Ra, C. H., Jeong, G. T., & Kim, S. K. (2017). Hyper-thermal acid hydrolysis and adsorption treatment of red seaweed, Gelidium amansii for butyric acid production with pH control. Bioprocess and Biosystems Engineering, 40(3), 403–411. https://doi.org/10.1007/s00449-016-1708-4

    Article  CAS  PubMed  Google Scholar 

  10. 10.

    Harun, R., & Danquah, M. K. (2011). Enzymatic hydrolysis of microalgal biomass for bioethanol production. Chemical Engineering Journal, 168(3), 1079–1084. https://doi.org/10.1016/j.cej.2011.01.088

    Article  CAS  Google Scholar 

  11. 11.

    Sanjay, G., & Sugunan, S. (2007). Glucoamylase immobilized on montmorillonite: influence of nature of binding on surface properties of clay-support and activity of enzyme. Journal of Porous Materials, 14(2), 127–136. https://doi.org/10.1007/s10934-006-9017-y

    Article  CAS  Google Scholar 

  12. 12.

    Saha, B. C., Yoshida, T., Cotta, M. A., & Sonomoto, K. (2013). Hydrothermal pretreatment and enzymatic saccharification of corn stover for efficient ethanol production. Industrial Crops and Products, 44, 367–372. https://doi.org/10.1016/j.indcrop.2012.11.025

    Article  CAS  Google Scholar 

  13. 13.

    Qi, L., Mui, Y. F., Lo, S. W., Lui, M. Y., Akien, G. R., & Horváth, I. T. (2014). Catalytic conversion of fructose, glucose, and sucrose to 5-(hydroxymethyl) furfural and levulinic and formic acids in γ-valerolactone as a green solvent. ACS Catalysis, 4(5), 1470–1477. https://doi.org/10.1021/cs401160y

    Article  CAS  Google Scholar 

  14. 14.

    Tsigie, Y. A., Wu, C. H., Huynh, L. H., Ismadji, S., & Ju, Y. H. (2013). Bioethanol production from Yarrowia lipolytica Po1g biomass. Bioresource Technology, 145, 210–216. https://doi.org/10.1016/j.biortech.2012.11.091

    Article  CAS  PubMed  Google Scholar 

  15. 15.

    Su, J., Shen, F., Qiu, M., & Qi, X. (2017). High-yield production of levulinic acid from pretreated cow dung in dilute acid aqueous solution. Molecules, 22(2), 285. https://doi.org/10.3390/molecules22020285

    Article  CAS  Google Scholar 

  16. 16.

    Ahn, D. J., Kim, S. K., & Yun, H. S. (2012). Optimization of pretreatment and saccharification for the production of bioethanol from water hyacinth by Saccharomyces cerevisiae. Bioprocess and Biosystems Engineering, 35(1–2), 35–41. https://doi.org/10.1007/s00449-011-0600-5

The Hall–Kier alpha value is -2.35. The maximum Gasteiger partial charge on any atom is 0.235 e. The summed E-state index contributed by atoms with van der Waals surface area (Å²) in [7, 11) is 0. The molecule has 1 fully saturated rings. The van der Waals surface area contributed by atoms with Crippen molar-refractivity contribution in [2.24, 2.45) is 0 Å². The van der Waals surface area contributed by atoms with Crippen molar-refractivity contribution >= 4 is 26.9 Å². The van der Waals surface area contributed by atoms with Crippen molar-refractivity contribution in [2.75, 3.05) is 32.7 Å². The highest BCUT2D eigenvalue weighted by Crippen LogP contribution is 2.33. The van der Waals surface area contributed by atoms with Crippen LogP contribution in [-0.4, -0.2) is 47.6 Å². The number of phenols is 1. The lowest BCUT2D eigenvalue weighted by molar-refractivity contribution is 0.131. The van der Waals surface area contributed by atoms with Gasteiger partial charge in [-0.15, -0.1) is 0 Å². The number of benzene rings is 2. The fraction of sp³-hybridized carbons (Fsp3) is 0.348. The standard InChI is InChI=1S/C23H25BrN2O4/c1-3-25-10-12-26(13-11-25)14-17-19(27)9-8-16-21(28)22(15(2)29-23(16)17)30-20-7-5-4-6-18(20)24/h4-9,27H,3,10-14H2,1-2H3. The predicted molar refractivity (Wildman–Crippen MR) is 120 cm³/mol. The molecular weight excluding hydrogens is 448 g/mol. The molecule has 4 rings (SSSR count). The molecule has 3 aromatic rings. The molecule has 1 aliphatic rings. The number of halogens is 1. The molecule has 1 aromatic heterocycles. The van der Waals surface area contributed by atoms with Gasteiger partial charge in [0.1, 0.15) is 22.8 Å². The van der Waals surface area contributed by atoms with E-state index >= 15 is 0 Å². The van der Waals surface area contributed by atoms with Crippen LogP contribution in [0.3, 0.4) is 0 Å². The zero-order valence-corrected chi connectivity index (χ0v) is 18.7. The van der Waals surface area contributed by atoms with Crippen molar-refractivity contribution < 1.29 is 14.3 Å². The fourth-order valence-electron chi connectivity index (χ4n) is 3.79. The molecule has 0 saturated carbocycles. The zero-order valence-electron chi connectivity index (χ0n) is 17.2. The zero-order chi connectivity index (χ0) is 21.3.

Article  CAS  PubMed  Google Scholar 

  17. 17.

    Borines, M. G., de Leon, R. L., & Cuello, J. L. (2013). Bioethanol production from the macroalgae Sargassum spp. Bioresource Technology, 138, 22–29. https://doi.org/10.1016/j.biortech.2013.03.108

    Article  CAS  PubMed  Google Scholar 

  18. 18.

    Jiang, L., Wang, J., Liang, S., Wang, X., Cen, P., & Xu, Z. (2009). Butyric acid fermentation in a fibrous bed bioreactor with immobilized Clostridium tyrobutyricum from cane molasses. Bioresource Technology, 100(13), 3403–3409. https://doi.org/10.1016/j.biortech.2009.02.032

    Article  CAS  PubMed  Google Scholar 

  19. 19.

    Zhu, Y., Wu, Z., & Yang, S. T. (2002). Butyric acid production from acid hydrolysate of corn fiber by Clostridium tyrobutyricum in a fibrous-bed bioreactor. Process Biochemistry, 38(5), 657–666. https://doi.org/10.1016/S0032-9592(02)00162-0

    Article  CAS  Google Scholar 

  20. 20.

    Liu, S., Bischoff, K. M., Leathers, T. D., Qureshi, N., Rich, J. O., & Hughes, S. R. (2013). Butyric acid from anaerobic fermentation of lignocellulosic biomass hydrolysates by Clostridium tyrobutyricum strain RPT-4213. Bioresource Technology, 143, 322–329. https://doi.org/10.1016/j.biortech.2013.06.015

    Article  CAS  PubMed  Google Scholar 

  21. 21.

    Yang, X., Tu, M., Xie, R., Adhikari, S., & Tong, Z. (2013). A comparison of three pH control methods for revealing effects of undissociated butyric acid on specific butanol production rate in batch fermentation of Clostridium acetobutylicum. AMB Express, 3(1), 3. https://doi.org/10.1186/2191-0855-3-3